The Man From Snowy River does not come from Detroit

by Felicity Castagna

Darcy Street

The writer John Gardner famously said that there are only two plots in fiction—a person goes on a journey or a stranger comes to town. What he’s essentially pointing to here is that all stories are about place. Place is at once both an incredibly abstract and generic term but also a word that points to something that is very specific; a local space with its own unique and tangible identity, something that is intimate and unique and felt in different ways by those who inhabit it. When we ask a person, ‘Where do you come from?’ We are often really asking ‘Who are you?’ How do you fit into the order of things? These are the same questions that the writer asks of their characters when they put them into specific places.

I’ve been thinking about these ideas a lot since I published my last novel The Incredible Here and Now (Giramondo,2013). The book has been praised for its intimate portrayal of Parramatta and its surrounding neighbourhoods in western Sydney, a place that is often depicted in negative terms or even worse, not at all. There is much to be said about the fundamental political, cultural and social importance of having such places explored in our literature but I’m not going to go there in this blog post. I’ve already spoken about this at length in several interviews and besides I think Luke Carman has covered that topic better than I ever could in his previous posts for Southerly, as has Geordie Williamson in The Australian and Matt McGuire in The Conversation.

What I really want to talk about here is the But lurking behind the praise, as in, it’s a great depiction of Parramatta but who would want to read it outside of that place? But how will people who’ve never been there understand it? But can’t you just generalise the place a bit more so that it will have wider appeal? But can’t you just reset it in Detroit so that an American publisher might pick it up? The answer to all those questions is that I can’t understand why anyone would ask them. I just don’t know how to write a book that isn’t set in a specific place. I can’t imagine what a ‘generalised place’ would look like and I have no idea why my characters would want to hang out there. If I picked my characters up and plopped them down in Detroit they would become different people with a different story to tell.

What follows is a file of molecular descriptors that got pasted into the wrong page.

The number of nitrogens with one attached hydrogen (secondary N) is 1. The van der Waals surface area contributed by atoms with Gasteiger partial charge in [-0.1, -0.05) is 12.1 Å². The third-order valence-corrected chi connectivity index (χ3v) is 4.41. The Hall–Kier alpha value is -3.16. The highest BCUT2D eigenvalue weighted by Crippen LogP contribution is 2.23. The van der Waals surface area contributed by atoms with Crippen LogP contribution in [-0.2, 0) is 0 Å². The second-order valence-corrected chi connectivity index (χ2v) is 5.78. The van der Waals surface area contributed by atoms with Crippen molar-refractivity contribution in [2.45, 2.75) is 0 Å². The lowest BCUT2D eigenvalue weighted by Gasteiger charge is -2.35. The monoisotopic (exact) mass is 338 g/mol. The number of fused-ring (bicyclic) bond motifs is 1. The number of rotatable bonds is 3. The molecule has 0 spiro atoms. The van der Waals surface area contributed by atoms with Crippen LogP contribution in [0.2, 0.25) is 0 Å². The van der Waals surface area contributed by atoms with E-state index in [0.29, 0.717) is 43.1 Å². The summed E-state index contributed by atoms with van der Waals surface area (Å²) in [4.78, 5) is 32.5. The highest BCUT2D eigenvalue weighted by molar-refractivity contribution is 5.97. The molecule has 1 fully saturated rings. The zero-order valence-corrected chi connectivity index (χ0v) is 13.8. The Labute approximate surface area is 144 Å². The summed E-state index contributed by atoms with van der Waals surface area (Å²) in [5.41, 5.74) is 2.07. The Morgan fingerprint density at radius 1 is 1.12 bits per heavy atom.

If there’s anything that can be gleaned from those ‘How To’ books on writing it’s that specificity is what drives good fiction. Specificity becomes even more important when we are talking about the role that place has in literature. Take for example a book that is set primarily in Detroit, Middlesex by Jeffrey Eugenides. It is a book that most famously explores gender confusion, identity and the intersex movement but it is only able to do this so successfully by using place as a metaphor for these themes. Almost every scene begins by zeroing in on a very small but real landscape; a couple of blocks in the centre of Detroit, a swimming pool in the neighbourhood just outside it. The history and conditionality of these spaces prescribe what will happen and the tone and the changes in character that are to come, so that the shifts in Detroit’s landscape caused by such events as the collapse of the motor industry or the burning of the city during race riots, metaphorically mirrors the changes in the protagonist, Cal’s body. Cal’s condition is even reflected in the place where he narrates his Detroit childhood from, Berlin, a city which he points out was formerly of ‘two halves or sexes’ (East and West).